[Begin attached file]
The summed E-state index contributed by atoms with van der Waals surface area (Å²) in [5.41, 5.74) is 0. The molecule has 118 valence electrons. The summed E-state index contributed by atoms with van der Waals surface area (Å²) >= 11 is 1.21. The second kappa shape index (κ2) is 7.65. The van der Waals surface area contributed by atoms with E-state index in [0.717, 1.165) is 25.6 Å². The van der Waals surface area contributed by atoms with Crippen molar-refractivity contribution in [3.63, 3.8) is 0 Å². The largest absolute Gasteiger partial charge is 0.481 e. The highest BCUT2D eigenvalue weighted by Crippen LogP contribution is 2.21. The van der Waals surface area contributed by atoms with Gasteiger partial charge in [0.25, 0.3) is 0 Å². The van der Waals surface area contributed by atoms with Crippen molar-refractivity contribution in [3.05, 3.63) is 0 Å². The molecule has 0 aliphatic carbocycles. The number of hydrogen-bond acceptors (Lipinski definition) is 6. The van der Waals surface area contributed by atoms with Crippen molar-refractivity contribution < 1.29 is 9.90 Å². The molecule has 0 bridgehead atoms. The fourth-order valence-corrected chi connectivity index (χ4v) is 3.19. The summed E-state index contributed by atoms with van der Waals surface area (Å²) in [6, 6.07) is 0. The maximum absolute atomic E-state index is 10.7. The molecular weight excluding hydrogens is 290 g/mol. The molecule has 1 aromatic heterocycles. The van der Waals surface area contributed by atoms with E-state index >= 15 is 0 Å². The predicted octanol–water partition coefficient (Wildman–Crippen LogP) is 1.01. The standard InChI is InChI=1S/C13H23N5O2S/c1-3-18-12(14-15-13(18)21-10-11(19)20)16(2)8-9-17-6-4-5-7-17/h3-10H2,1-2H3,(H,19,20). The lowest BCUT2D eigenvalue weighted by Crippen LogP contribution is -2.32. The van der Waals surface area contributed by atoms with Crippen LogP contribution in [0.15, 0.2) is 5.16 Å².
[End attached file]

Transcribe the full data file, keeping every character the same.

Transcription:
The summed E-state index contributed by atoms with van der Waals surface area (Å²) in [5.41, 5.74) is 0. The molecule has 118 valence electrons. The summed E-state index contributed by atoms with van der Waals surface area (Å²) >= 11 is 1.21. The second kappa shape index (κ2) is 7.65. The van der Waals surface area contributed by atoms with E-state index in [0.717, 1.165) is 25.6 Å². The van der Waals surface area contributed by atoms with Crippen molar-refractivity contribution in [3.63, 3.8) is 0 Å². The largest absolute Gasteiger partial charge is 0.481 e. The highest BCUT2D eigenvalue weighted by Crippen LogP contribution is 2.21. The van der Waals surface area contributed by atoms with Gasteiger partial charge in [0.25, 0.3) is 0 Å². The van der Waals surface area contributed by atoms with Crippen molar-refractivity contribution in [3.05, 3.63) is 0 Å². The molecule has 0 aliphatic carbocycles. The number of hydrogen-bond acceptors (Lipinski definition) is 6. The van der Waals surface area contributed by atoms with Crippen molar-refractivity contribution < 1.29 is 9.90 Å². The molecule has 0 bridgehead atoms. The fourth-order valence-corrected chi connectivity index (χ4v) is 3.19. The summed E-state index contributed by atoms with van der Waals surface area (Å²) in [6, 6.07) is 0. The maximum absolute atomic E-state index is 10.7. The molecular weight excluding hydrogens is 290 g/mol. The molecule has 1 aromatic heterocycles. The van der Waals surface area contributed by atoms with E-state index >= 15 is 0 Å². The predicted octanol–water partition coefficient (Wildman–Crippen LogP) is 1.01. The standard InChI is InChI=1S/C13H23N5O2S/c1-3-18-12(14-15-13(18)21-10-11(19)20)16(2)8-9-17-6-4-5-7-17/h3-10H2,1-2H3,(H,19,20). The lowest BCUT2D eigenvalue weighted by Crippen LogP contribution is -2.32. The van der Waals surface area contributed by atoms with Crippen LogP contribution in [0.15, 0.2) is 5.16 Å².